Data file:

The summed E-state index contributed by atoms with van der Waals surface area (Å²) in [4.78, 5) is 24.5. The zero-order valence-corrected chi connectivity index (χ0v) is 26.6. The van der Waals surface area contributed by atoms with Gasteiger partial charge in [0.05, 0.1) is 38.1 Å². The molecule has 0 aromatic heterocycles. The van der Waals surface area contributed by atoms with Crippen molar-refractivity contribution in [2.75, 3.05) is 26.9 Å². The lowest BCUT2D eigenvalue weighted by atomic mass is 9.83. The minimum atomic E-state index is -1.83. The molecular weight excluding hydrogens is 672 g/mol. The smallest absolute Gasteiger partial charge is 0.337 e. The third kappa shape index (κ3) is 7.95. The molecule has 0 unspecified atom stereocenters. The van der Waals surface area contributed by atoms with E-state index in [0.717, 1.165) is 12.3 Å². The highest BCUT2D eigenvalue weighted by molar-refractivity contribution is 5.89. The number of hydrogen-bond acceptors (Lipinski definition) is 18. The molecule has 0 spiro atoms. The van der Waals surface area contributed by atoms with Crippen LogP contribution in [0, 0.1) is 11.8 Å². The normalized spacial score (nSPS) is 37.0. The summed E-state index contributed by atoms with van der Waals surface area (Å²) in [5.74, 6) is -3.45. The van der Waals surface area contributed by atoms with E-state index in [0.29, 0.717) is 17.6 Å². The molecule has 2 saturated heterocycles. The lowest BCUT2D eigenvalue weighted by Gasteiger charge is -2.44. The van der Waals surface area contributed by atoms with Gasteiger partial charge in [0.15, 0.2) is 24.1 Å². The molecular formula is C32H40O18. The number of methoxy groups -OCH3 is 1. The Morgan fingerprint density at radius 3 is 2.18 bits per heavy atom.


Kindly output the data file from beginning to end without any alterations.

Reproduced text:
The summed E-state index contributed by atoms with van der Waals surface area (Å²) in [4.78, 5) is 24.5. The zero-order valence-corrected chi connectivity index (χ0v) is 26.6. The van der Waals surface area contributed by atoms with Gasteiger partial charge in [0.05, 0.1) is 38.1 Å². The molecule has 0 aromatic heterocycles. The van der Waals surface area contributed by atoms with Crippen molar-refractivity contribution in [2.75, 3.05) is 26.9 Å². The lowest BCUT2D eigenvalue weighted by atomic mass is 9.83. The minimum atomic E-state index is -1.83. The molecular weight excluding hydrogens is 672 g/mol. The smallest absolute Gasteiger partial charge is 0.337 e. The third kappa shape index (κ3) is 7.95. The molecule has 0 unspecified atom stereocenters. The van der Waals surface area contributed by atoms with E-state index in [0.717, 1.165) is 12.3 Å². The highest BCUT2D eigenvalue weighted by molar-refractivity contribution is 5.89. The number of hydrogen-bond acceptors (Lipinski definition) is 18. The molecule has 0 spiro atoms. The van der Waals surface area contributed by atoms with Crippen LogP contribution in [0, 0.1) is 11.8 Å². The normalized spacial score (nSPS) is 37.0. The summed E-state index contributed by atoms with van der Waals surface area (Å²) in [5.74, 6) is -3.45. The van der Waals surface area contributed by atoms with E-state index in [0.29, 0.717) is 17.6 Å². The molecule has 2 saturated heterocycles. The lowest BCUT2D eigenvalue weighted by Gasteiger charge is -2.44. The van der Waals surface area contributed by atoms with Gasteiger partial charge in [0.15, 0.2) is 24.1 Å². The molecular formula is C32H40O18. The number of methoxy groups -OCH3 is 1. The Morgan fingerprint density at radius 3 is 2.18 bits per heavy atom.